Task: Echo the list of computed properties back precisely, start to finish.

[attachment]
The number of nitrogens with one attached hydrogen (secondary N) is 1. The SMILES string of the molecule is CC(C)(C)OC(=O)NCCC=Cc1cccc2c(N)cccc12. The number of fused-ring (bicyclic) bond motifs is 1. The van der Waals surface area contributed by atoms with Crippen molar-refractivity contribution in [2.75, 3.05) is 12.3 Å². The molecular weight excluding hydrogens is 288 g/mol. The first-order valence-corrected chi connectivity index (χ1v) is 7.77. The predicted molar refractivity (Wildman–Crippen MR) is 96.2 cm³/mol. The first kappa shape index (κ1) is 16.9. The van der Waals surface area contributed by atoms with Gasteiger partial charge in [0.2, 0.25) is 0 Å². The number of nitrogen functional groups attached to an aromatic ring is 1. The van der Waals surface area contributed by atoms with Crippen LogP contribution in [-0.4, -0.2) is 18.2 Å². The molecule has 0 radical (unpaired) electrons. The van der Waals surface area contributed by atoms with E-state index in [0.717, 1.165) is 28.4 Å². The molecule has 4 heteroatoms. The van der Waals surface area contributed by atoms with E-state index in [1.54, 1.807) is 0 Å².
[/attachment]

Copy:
The number of nitrogens with one attached hydrogen (secondary N) is 1. The SMILES string of the molecule is CC(C)(C)OC(=O)NCCC=Cc1cccc2c(N)cccc12. The number of fused-ring (bicyclic) bond motifs is 1. The van der Waals surface area contributed by atoms with Crippen molar-refractivity contribution in [2.75, 3.05) is 12.3 Å². The molecular weight excluding hydrogens is 288 g/mol. The first-order valence-corrected chi connectivity index (χ1v) is 7.77. The predicted molar refractivity (Wildman–Crippen MR) is 96.2 cm³/mol. The first kappa shape index (κ1) is 16.9. The van der Waals surface area contributed by atoms with Gasteiger partial charge in [0.2, 0.25) is 0 Å². The number of nitrogen functional groups attached to an aromatic ring is 1. The van der Waals surface area contributed by atoms with Crippen LogP contribution in [-0.4, -0.2) is 18.2 Å². The molecule has 0 radical (unpaired) electrons. The van der Waals surface area contributed by atoms with E-state index in [0.717, 1.165) is 28.4 Å². The molecule has 4 heteroatoms. The van der Waals surface area contributed by atoms with E-state index in [1.54, 1.807) is 0 Å².